This decision was reversed by the Court’s Appellate Division on October 29, in a ruling that found that, “the sponsor’s conceded failure to obtain a permanent certificate of occupancy within two years from the first closing as required by the offering plan establishes its breach of the offering plan.” The same decision held that, “plaintiff established the existence of the defects through several expert reports. To the extent the sponsor defendants maintain that the defects identified in the reports were not material breaches, they will have an opportunity to demonstrate as much at a hearing on damages.”
This ruling has implications that may reverberate far beyond 90 William Street. Steven Sladkus, an attorney representing the Be@William condo board calls it, “a critical decision,” because it pierces the corporate veil that formerly shielded the assets (and in some cases, the identities) of investors who fund condominium projects. Mr. Sladkus adds that, “investors must now be extremely cautious about the quality of the developers with whom they work, as the investors are liable for shoddy construction.”
A Victim’s Vengeance
New Sculpture on Centre Street Inverts Myth to Send a Feminist Message
In a caustic counterpoint to the “Fearless Girl” statue that attracted worldwide attention after it was unveiled at Bowling Green in 2017, a new feminist icon is calling Lower Manhattan’s streetscape home.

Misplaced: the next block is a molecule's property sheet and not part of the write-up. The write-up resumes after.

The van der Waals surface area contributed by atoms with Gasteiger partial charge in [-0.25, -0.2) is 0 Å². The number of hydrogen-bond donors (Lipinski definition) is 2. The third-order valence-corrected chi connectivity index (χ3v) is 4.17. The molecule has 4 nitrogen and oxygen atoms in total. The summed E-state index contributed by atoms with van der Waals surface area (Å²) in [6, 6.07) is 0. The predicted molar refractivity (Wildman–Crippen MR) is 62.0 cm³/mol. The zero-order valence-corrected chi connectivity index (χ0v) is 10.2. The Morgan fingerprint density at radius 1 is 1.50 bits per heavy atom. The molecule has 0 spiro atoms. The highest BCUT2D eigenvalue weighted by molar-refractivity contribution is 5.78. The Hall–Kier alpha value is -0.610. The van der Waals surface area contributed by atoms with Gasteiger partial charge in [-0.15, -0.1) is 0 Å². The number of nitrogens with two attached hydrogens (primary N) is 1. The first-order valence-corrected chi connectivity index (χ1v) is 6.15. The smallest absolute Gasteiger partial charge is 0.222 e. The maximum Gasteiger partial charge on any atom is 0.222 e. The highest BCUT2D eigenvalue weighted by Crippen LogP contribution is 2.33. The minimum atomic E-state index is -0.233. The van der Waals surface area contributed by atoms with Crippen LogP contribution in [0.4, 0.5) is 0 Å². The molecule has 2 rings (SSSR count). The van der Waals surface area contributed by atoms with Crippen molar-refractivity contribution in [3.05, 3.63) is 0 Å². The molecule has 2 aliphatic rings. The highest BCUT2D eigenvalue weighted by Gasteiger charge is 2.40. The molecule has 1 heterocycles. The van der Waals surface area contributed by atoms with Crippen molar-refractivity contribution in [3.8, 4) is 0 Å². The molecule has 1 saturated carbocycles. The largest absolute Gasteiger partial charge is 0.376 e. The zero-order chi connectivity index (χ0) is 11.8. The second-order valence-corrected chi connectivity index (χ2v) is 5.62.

Standing in the center of Collect Pond Park (bounded by Centre, Lafayette, and White Streets), “Medusa with the Head of Perseus” makes a stark statement about violence against women. The bronze depicts the Medusa of Greek myth holding aloft the head of the hero who is said to have slain her.
Sculptor Luciano Garbati’s “Medusa with the Head of Perseus”
Decrying the Decree
CB1 Backs Stringer on Rescinding Mayor’s Emergency Authority
Community Board 1 is taking the unusual step of demanding that the administration of Mayor Bill de Blasio alter a policy that is citywide in its breadth, and does not specifically apply to Lower Manhattan.
The policy at issue is Emergency Executive Order 101, proclaimed by the Mayor in March of this year as the pandemic coronavirus was beginning to threaten New York. The original rationale for this order was to suspend temporarily the cumbersome regulations that usually apply to purchases of goods and services by the City government. The Mayor argued that this discretion was necessary, in order to facilitate the rapid procurement of medical supplies, such as personal protective equipment (PPE) and ventilators. To read more…
Downtown Traffic May Ease with Split Verrazzano Toll
The Metropolitan Transportation Authority (MTA) is poised to implement federal legislation (enacted in 2019) that will modify the tolling regimen on a bridge barely visible on the horizon from Lower Manhattan, but this may nonetheless reduce traffic congestion Downtown. To read more…